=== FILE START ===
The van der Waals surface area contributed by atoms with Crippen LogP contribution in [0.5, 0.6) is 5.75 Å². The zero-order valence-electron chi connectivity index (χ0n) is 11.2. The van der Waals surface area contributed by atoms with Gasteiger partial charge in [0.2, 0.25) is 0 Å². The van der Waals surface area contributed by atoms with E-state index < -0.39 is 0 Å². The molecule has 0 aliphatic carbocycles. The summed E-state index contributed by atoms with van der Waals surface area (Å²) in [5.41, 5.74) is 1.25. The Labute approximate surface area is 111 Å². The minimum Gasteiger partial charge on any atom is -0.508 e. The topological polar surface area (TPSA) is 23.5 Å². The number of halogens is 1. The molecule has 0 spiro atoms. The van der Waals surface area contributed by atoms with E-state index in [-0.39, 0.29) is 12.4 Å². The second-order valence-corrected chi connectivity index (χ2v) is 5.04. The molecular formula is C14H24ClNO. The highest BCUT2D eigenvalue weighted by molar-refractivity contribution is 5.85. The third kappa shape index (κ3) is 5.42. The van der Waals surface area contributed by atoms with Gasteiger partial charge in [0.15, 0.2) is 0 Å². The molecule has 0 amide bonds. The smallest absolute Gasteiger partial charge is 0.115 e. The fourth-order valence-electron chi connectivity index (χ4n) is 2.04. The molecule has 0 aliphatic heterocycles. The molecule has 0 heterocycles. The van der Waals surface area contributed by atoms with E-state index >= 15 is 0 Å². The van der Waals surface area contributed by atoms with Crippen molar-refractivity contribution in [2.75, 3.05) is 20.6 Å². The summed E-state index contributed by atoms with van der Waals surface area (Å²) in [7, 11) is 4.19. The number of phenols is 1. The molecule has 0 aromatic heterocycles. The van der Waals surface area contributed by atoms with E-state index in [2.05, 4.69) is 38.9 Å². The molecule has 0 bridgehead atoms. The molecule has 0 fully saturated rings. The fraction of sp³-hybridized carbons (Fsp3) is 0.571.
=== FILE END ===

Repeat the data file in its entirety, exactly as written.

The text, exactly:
The van der Waals surface area contributed by atoms with Crippen LogP contribution in [0.5, 0.6) is 5.75 Å². The zero-order valence-electron chi connectivity index (χ0n) is 11.2. The van der Waals surface area contributed by atoms with Gasteiger partial charge in [0.2, 0.25) is 0 Å². The van der Waals surface area contributed by atoms with E-state index < -0.39 is 0 Å². The molecule has 0 aliphatic carbocycles. The summed E-state index contributed by atoms with van der Waals surface area (Å²) in [5.41, 5.74) is 1.25. The Labute approximate surface area is 111 Å². The minimum Gasteiger partial charge on any atom is -0.508 e. The topological polar surface area (TPSA) is 23.5 Å². The number of halogens is 1. The molecule has 0 spiro atoms. The van der Waals surface area contributed by atoms with E-state index in [-0.39, 0.29) is 12.4 Å². The second-order valence-corrected chi connectivity index (χ2v) is 5.04. The molecular formula is C14H24ClNO. The highest BCUT2D eigenvalue weighted by molar-refractivity contribution is 5.85. The third kappa shape index (κ3) is 5.42. The van der Waals surface area contributed by atoms with Gasteiger partial charge in [0.15, 0.2) is 0 Å². The molecule has 0 amide bonds. The smallest absolute Gasteiger partial charge is 0.115 e. The fourth-order valence-electron chi connectivity index (χ4n) is 2.04. The molecule has 0 aliphatic heterocycles. The molecule has 0 heterocycles. The van der Waals surface area contributed by atoms with E-state index >= 15 is 0 Å². The van der Waals surface area contributed by atoms with Crippen molar-refractivity contribution in [2.75, 3.05) is 20.6 Å². The summed E-state index contributed by atoms with van der Waals surface area (Å²) in [7, 11) is 4.19. The number of phenols is 1. The molecule has 0 aromatic heterocycles. The van der Waals surface area contributed by atoms with E-state index in [2.05, 4.69) is 38.9 Å². The molecule has 0 bridgehead atoms. The molecule has 0 fully saturated rings. The fraction of sp³-hybridized carbons (Fsp3) is 0.571.